Social insurance programs help people live more comfortably because they spread risk across the entire population of a nation. They make people and nations more safe and secure. Here’s how.
The one thing we can say for certain about life is that bad things will happen. After all, “Nobody gets out of here alive!” But that’s not the only problem. By their very nature, families and individuals are very small, fragile and very vulnerable— compared with our country’s most powerful private entities.
There is an abundant literature that documents what happens when risk is borne solely by the individual or family and those families must confront the power of entrenched financial interests. John Steinbeck has quite a bit to say about this in his novel “The Grapes of Wrath.”
“And the great owners, who must lose their land in an upheaval, the great owners with access to history, with eyes to read history and to know the great fact: when property accumulates in too few hands it is taken away. And that companion fact: when a majority of the people are hungry and cold they will take by force what they need. And the little screaming fact that sounds through all history: repression works only to strengthen and knit the repressed.”- John Steinbeck, The Grapes of Wrath, Chapter 19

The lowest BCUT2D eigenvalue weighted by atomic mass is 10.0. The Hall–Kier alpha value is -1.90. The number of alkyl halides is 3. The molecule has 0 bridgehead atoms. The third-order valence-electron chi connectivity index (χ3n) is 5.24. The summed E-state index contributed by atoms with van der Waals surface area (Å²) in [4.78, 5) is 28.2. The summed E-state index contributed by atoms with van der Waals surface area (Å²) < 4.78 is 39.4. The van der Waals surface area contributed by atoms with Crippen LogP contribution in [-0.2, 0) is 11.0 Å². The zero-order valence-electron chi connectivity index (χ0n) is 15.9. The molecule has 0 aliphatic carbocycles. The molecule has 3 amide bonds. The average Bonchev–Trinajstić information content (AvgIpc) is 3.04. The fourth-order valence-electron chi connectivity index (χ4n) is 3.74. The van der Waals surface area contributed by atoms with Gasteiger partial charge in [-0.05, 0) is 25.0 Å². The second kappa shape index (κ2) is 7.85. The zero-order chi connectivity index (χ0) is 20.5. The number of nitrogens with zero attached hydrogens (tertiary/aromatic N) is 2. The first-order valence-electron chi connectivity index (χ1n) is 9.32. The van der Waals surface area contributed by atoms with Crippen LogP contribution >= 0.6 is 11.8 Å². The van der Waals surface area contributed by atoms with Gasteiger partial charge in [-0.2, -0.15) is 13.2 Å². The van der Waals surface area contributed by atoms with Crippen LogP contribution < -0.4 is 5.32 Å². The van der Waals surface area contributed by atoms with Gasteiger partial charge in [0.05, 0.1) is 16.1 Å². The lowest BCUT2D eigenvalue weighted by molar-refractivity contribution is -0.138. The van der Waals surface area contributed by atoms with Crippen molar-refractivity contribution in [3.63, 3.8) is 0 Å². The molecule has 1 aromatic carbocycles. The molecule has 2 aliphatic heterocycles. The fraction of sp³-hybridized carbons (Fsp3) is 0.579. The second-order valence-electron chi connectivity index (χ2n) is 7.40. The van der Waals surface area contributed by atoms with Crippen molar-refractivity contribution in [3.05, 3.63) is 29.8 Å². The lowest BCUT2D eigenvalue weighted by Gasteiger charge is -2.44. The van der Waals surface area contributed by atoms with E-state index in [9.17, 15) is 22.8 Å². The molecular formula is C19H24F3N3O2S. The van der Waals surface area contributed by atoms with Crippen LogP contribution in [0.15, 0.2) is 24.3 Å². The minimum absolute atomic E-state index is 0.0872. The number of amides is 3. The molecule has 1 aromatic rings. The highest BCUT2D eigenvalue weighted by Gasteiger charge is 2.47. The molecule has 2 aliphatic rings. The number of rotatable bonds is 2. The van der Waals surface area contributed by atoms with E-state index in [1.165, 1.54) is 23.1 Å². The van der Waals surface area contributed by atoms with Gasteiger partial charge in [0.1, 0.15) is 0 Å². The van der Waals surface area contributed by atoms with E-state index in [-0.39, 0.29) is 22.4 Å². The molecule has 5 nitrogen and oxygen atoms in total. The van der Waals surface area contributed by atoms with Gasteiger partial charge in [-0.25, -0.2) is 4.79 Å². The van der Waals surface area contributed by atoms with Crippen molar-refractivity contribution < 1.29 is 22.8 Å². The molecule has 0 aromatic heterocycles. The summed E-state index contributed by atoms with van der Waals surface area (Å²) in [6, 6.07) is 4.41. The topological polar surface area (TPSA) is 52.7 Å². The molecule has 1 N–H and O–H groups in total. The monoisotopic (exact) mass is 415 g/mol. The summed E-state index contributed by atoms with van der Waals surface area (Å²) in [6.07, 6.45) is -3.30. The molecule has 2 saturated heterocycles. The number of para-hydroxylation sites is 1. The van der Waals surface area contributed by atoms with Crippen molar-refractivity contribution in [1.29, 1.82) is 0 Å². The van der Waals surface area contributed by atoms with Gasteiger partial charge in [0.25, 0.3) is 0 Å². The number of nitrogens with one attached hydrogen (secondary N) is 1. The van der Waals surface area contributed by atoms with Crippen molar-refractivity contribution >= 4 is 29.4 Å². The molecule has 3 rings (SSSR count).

Social Security is actually a brilliant two part balancing act.
1) It offers families a measure of security when faced with the normal vicissitudes of human life.
2) It also blunts the sharpest elements of our “winner take all society” and, in doing so, has helped make “domestic tranquility” a normal and expected part of our social fabric.
America without Social Security would, very quickly, cease to be America.